Are you having difficulty deciding on woods for outdoor shutters? Worry no more because we’ve made things easier for you. This article will discuss the five best kinds of wood you can use for your project.
How To Choose Wood for Outdoor Shutter
Choosing the right wood for any project can be a daunting task. After all, there are thousands of tree species out there.
When choosing wood for an outdoor shutter, go for one that has the following characteristics;
- Readily available. The availability of wood affects its cost. A certain type of wood will be cheaper if it is readily available in your area.
- Attractive. An outdoor shutter does more than improve the security of your home. It adds to its aesthetic value too. Thus, the wood you go for should be attractive to the eye, with or without a finish.
- Lightweight. Light wood is usually easy to work with. It’s also easy to install and can be customized into various designs.
- Weather resistant. Going for wood that won’t warp, shrink, or swell when exposed to outdoor elements is in your best interest.
- Rot/insect resistant. Your preferred wood should be resistant to decay and insect attacks.
- Low-maintenance. Choosing wood with minimal maintenance requirements will save you money in the long run.
5 Types of Woods for Outdoor Shutter
The redwood is one of the strongest softwoods out there. It has great dimensional stability and is less prone to splintering and splitting. It is denser than other softwoods such as cedar and is, therefore, more durable.
This wood has a decent strength-to-weight ratio. It’s also light, a property that enhances its workability.
Redwood is popular for its beautiful natural color. It has an appealing reddish-brown hue that gradually weathers into a gray color if the wood is left unfinished.
It contains tannins that make it highly resistant to decay and insect attacks. The wood is also resistant to fire.
Redwood works well even without a finish. As such, the wood has very minimal maintenance requirements. You’ll only need to seal the wood if you want your shutters to have that natural reddish-brown hue. Otherwise, if you’re okay with a silver-gray patina, you can leave your shutters unfinished.
Cypress has a straight grain with an even to medium texture. It also has a moderate natural luster.
Cypress is stronger than softwoods such as cedar. However, it is light in weight and easy to work with.
This wood can withstand outdoor elements well. It also contains a natural preservative known as Cypressene that protects the wood from insect attacks and decay.
Cypress has an appealing yellowish-brown color. The wood weathers into a gray color when left unfinished. Like redwood, cypress has minimal maintenance requirements. It can withstand outdoor elements nicely, even without a finish.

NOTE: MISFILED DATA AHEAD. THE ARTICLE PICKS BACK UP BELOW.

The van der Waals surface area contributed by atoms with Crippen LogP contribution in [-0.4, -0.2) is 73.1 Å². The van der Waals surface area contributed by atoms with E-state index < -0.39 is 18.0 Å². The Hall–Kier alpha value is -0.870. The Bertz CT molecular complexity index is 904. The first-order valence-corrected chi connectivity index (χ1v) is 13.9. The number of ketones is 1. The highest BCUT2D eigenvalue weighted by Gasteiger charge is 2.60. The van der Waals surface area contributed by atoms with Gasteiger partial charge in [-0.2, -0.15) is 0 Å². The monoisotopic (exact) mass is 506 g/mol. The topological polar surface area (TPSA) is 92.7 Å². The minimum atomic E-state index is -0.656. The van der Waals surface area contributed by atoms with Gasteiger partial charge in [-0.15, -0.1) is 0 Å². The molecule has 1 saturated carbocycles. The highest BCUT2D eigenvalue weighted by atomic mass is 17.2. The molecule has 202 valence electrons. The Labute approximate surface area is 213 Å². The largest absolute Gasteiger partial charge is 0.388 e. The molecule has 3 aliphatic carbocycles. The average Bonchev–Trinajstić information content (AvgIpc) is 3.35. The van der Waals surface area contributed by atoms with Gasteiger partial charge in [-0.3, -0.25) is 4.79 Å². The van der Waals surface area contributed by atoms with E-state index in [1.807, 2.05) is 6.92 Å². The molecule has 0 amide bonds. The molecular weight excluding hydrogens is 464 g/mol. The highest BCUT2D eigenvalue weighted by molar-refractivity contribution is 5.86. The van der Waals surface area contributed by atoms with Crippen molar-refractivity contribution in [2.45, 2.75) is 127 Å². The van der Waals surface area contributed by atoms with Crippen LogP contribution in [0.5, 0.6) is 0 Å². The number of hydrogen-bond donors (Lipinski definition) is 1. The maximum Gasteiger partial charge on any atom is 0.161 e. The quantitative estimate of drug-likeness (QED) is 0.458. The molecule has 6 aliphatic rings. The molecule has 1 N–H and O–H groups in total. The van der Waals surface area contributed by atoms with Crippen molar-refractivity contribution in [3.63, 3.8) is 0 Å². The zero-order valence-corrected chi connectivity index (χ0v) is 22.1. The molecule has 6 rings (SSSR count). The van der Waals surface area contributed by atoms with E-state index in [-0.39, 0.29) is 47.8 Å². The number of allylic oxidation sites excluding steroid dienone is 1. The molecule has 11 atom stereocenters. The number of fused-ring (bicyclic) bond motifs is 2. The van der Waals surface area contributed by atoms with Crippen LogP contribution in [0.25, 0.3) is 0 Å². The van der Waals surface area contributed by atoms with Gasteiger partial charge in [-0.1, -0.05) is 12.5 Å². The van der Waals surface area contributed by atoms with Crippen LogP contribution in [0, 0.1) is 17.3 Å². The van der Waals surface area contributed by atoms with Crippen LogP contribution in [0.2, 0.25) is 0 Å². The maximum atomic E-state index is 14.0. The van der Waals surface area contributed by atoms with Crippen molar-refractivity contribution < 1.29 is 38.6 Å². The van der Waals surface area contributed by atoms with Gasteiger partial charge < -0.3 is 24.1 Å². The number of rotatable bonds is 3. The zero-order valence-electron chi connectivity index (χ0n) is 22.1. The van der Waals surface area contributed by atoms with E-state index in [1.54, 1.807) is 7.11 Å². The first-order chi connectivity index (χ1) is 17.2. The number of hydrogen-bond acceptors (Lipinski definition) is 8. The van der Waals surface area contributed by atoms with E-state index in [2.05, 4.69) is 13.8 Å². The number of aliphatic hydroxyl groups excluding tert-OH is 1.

The western red cedar is one of the commonly used woods for outdoor shutters. This wood has a straight grain with an even texture. Its color ranges from pinkish to reddish-brown. The color weathers into a beautiful silver-gray patina when exposed to outdoor weather.
This wood is not only beautiful, but it is also very durable too. Cedar fibers contain a substance known as thujaplicins. They play an important role in protecting the wood from decay and moisture. Its distinct scent also protects the wood from insect attacks.
Cedar is lightweight and thus easy to work with. It machines well and has a high holding capacity for nails and screws. It is also less resinous, which makes it easy to finish.
Cedar is one of the softwoods that withstand outdoor elements nicely. It is dimensionally stable and thus less prone to warping or twisting.
This wood is naturally resistant to decay, insect attacks, and outdoor weather. It, therefore, has minimal maintenance requirements and can serve you well even without a finish.
Just like redwood, mahogany is popular for its beautiful natural color. The wood also has a straight grain with a fine, even texture.
Mahogany is relatively stable when exposed to outdoor elements. It is less prone to warping, shrinking, and swelling. However, its reddish-brown hue darkens when exposed to direct sunlight.
Mahogany is light and thus easy to work with. It’s also dense and has high resistance to rot. It has moderate resistance to insect attacks.
Since this wood darkens when exposed to direct sunlight, you must finish it to retain its natural color. It finishes well with a stain.
5. Douglas Fir
The Douglas fir has a straight grain with medium to coarse texture. It also has a moderate natural luster.
This wood has relatively good workability with a moderate blunting effect on cutters. It finishes well with a stain.
This wood is very stable. It dries fasters and undergoes minimal dimensional movement during the drying period. It’s elastic and therefore less prone to checking or shrinking.
Douglas Fir can withstand outdoor weather well and is highly resistant to decay. This wood has one shortcoming; it is vulnerable to insect attack. Thus, it requires extra maintenance to protect it from bugs and termites.
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Conclusion: Best Woods for Outdoor Shutter
The best wood for the outdoor shutter is redwood, cypress, cedar, mahogany, and Douglas fir. These woods can resist outdoor weather well and are highly resistant to decay. Some, such as redwood, cypress, and cedar, have minimal maintenance requirements and serve you well even without a finish. They have good workability, which makes the installation process easy. So, there you have it, go ahead and pick the one that best suits your project.